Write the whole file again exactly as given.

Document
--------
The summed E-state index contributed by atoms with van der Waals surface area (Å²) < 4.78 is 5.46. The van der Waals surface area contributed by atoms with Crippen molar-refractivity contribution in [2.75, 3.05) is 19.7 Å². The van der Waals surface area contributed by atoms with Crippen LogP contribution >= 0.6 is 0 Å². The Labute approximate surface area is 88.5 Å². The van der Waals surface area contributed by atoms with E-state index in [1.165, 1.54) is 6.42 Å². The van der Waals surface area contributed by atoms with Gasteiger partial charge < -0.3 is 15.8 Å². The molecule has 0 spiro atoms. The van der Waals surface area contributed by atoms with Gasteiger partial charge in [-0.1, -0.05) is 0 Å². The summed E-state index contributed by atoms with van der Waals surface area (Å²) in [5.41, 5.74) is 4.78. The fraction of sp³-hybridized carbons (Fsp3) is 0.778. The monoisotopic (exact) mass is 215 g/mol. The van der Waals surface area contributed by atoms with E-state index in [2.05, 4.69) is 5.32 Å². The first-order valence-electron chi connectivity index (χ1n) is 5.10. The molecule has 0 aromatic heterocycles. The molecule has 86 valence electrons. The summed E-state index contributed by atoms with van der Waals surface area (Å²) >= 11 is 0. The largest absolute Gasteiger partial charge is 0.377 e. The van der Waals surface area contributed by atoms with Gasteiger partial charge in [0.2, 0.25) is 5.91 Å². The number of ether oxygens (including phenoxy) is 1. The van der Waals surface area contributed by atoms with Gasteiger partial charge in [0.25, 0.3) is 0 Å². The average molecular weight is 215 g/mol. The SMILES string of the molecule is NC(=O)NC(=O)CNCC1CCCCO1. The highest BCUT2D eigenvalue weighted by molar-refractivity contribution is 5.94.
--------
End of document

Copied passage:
The summed E-state index contributed by atoms with van der Waals surface area (Å²) < 4.78 is 5.46. The van der Waals surface area contributed by atoms with Crippen molar-refractivity contribution in [2.75, 3.05) is 19.7 Å². The van der Waals surface area contributed by atoms with Crippen LogP contribution >= 0.6 is 0 Å². The Labute approximate surface area is 88.5 Å². The van der Waals surface area contributed by atoms with E-state index in [1.165, 1.54) is 6.42 Å². The van der Waals surface area contributed by atoms with Gasteiger partial charge < -0.3 is 15.8 Å². The molecule has 0 spiro atoms. The van der Waals surface area contributed by atoms with Gasteiger partial charge in [-0.1, -0.05) is 0 Å². The summed E-state index contributed by atoms with van der Waals surface area (Å²) in [5.41, 5.74) is 4.78. The fraction of sp³-hybridized carbons (Fsp3) is 0.778. The monoisotopic (exact) mass is 215 g/mol. The van der Waals surface area contributed by atoms with E-state index in [2.05, 4.69) is 5.32 Å². The first-order valence-electron chi connectivity index (χ1n) is 5.10. The molecule has 0 aromatic heterocycles. The molecule has 86 valence electrons. The summed E-state index contributed by atoms with van der Waals surface area (Å²) >= 11 is 0. The largest absolute Gasteiger partial charge is 0.377 e. The van der Waals surface area contributed by atoms with Gasteiger partial charge in [0.2, 0.25) is 5.91 Å². The number of ether oxygens (including phenoxy) is 1. The van der Waals surface area contributed by atoms with Gasteiger partial charge in [0.25, 0.3) is 0 Å². The average molecular weight is 215 g/mol. The SMILES string of the molecule is NC(=O)NC(=O)CNCC1CCCCO1. The highest BCUT2D eigenvalue weighted by molar-refractivity contribution is 5.94.